Salem Witch Ancestors
By Kimberly Brown, Family Historian
Many of us have New England ancestors. And many Americans can trace their ancestry back to Massachusetts to the infamous episode in American history known as the Salem Witch Trials. Cotton Mather, Rebecca Nurse, and Samuel Parris are all names that have been made well-known by the witch trial drama of 1692. Aside from those accused (and many condemned and executed) as witches, there were many others involved: the accusers, the ministers, the bailiffs, the judges, and the witnesses involved in court proceedings. What does it mean to be descended from one of these individuals?
If you are a descendant of one of the accused, you can find a place in the Associated Daughters of Early American Witches, a genealogical society for women descended from anyone who was accused of witchcraft prior to 31 December 1699 in colonial America. The proclaimed mission of the society is to preserve the memory of those accused of witchcraft in New England and to locate all their living female descendants. On their website at www.adeaw.us, you can view a list of approved ancestors, or you can submit your own ancestor for review.
If you are trying to determine whether or not your ancestor was indeed involved in witchcraft trial proceedings, you can conduct your own historical research or you can check the Salem Witches database of Ancestral Findings, at http://www.ancestralfindings.com/freed5141.htm. Its name is somewhat misleading; the database actually contains the names of more than 200 individuals accused of witchcraft in New England between 1647 and 1697, including people from the villages of Andover and Gloucester. The database lists each individual by first and last name, names the town where he or she was accused and tried, and states the outcome (acquittal, execution, etc.).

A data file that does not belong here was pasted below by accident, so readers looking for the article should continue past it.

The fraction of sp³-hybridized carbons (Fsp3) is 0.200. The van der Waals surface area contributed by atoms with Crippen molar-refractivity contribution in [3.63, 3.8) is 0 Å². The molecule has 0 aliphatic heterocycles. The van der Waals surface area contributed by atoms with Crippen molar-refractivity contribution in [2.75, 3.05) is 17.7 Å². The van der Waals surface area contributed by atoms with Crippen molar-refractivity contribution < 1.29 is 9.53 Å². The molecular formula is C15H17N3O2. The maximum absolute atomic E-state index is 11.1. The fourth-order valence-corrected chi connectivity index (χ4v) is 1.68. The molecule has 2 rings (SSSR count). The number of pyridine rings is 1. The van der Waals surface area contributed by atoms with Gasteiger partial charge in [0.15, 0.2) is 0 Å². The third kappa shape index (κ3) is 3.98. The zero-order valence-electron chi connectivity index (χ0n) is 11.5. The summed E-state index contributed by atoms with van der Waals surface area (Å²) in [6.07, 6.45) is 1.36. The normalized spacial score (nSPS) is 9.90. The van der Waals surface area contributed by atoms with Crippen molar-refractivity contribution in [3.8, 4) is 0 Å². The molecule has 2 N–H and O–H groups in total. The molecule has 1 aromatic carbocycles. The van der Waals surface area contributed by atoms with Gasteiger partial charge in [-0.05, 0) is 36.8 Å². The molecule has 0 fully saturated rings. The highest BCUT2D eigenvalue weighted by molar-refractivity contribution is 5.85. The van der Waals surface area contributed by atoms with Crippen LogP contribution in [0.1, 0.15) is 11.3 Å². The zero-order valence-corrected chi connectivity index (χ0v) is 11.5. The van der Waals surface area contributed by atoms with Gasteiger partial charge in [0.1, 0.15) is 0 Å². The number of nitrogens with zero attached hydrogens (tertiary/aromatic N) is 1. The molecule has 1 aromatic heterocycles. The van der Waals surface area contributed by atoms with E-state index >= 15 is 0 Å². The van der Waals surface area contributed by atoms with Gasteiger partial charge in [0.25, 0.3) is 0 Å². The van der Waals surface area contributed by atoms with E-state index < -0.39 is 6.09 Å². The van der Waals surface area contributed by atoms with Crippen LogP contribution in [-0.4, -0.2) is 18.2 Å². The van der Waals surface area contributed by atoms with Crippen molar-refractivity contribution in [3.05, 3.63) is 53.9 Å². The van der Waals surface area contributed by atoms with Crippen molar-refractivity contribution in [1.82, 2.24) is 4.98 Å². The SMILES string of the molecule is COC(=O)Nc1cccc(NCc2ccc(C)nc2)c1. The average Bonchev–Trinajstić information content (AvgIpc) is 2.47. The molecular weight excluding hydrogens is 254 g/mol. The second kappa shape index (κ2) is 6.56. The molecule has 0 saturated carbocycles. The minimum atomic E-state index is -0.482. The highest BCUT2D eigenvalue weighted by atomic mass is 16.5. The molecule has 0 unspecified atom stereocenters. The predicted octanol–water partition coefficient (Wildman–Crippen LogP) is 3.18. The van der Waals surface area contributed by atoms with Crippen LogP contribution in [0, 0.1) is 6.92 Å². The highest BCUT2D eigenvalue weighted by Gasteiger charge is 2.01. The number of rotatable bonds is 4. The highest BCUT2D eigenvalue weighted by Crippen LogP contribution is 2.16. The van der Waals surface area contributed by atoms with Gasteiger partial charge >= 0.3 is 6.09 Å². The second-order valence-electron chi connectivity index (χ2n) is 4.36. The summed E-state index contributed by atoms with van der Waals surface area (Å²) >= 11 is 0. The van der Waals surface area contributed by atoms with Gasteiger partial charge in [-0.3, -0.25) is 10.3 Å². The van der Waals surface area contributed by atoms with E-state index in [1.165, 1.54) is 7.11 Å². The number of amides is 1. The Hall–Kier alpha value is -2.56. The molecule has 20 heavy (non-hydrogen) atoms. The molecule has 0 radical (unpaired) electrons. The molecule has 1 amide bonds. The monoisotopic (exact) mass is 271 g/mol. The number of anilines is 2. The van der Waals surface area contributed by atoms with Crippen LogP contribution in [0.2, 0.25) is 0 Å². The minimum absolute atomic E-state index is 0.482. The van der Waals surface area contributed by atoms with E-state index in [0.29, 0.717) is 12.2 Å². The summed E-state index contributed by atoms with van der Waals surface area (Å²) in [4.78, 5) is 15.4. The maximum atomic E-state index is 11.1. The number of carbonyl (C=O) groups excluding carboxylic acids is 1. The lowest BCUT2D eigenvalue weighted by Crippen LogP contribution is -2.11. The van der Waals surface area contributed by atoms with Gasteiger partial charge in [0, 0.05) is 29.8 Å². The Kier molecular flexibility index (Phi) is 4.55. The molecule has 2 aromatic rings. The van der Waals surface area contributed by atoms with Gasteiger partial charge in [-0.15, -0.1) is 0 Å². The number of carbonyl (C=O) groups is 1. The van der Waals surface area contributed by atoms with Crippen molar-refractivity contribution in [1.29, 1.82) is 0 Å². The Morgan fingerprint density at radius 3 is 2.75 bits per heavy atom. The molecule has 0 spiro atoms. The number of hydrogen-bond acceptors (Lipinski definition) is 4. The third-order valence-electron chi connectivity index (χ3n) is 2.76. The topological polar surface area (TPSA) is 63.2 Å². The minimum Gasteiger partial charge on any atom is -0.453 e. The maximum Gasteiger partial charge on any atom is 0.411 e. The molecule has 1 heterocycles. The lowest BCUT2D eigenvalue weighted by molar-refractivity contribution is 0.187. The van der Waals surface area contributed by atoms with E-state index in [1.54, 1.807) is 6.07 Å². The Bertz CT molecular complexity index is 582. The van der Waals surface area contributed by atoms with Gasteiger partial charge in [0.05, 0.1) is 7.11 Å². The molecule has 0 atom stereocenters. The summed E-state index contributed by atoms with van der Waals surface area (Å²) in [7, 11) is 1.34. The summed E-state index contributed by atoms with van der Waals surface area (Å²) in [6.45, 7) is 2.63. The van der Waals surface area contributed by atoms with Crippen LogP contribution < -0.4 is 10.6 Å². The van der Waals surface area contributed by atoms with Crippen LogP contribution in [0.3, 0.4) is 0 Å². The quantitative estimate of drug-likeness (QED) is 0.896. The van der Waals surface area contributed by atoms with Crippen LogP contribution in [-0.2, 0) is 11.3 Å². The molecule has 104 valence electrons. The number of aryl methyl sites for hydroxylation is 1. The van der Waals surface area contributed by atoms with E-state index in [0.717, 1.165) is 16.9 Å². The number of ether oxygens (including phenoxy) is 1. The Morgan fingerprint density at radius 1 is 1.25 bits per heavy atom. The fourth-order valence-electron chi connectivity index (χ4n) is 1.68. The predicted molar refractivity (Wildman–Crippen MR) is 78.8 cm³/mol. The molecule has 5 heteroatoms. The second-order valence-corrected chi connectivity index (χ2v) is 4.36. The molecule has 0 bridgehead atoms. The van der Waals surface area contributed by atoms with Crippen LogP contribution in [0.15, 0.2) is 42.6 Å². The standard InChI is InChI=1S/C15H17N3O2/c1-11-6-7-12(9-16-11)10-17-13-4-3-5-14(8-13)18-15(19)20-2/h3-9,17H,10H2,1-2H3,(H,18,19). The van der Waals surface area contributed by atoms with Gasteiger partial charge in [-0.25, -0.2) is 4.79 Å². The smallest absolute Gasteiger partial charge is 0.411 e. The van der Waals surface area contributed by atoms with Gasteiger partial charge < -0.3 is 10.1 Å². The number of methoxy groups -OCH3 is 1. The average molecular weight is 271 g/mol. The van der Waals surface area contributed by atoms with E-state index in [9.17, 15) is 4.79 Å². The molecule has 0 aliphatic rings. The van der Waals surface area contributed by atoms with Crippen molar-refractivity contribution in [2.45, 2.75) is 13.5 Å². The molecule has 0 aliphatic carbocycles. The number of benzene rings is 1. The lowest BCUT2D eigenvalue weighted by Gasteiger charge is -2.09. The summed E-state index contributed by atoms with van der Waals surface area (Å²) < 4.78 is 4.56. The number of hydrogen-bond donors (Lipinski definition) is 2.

For a detailed look at the Salem proceedings, one of the prime resources available online is the Salem Witchcraft Papers Project, a historical project whose aim is to compile all documents pertaining to the Salem disaster and make them available for free online. At http://etext.virginia.edu/salem/witchcraft/texts, you can read the complete court documents. You can also view lists of the accusers, defenders, judges, jurors, and ministers involved. Most significantly, there is a list of the "afflicted" girls, along with plat maps showing where they lived in relation to those they were accusing (and the land their families stood to gain by their accusations).
The 1692 Salem witch disaster is one of the most documented events in American history: countless books, articles, and even plays have been written about it. If you have ancestors who were involved in the saga, learning about them will be easy-and fascinating.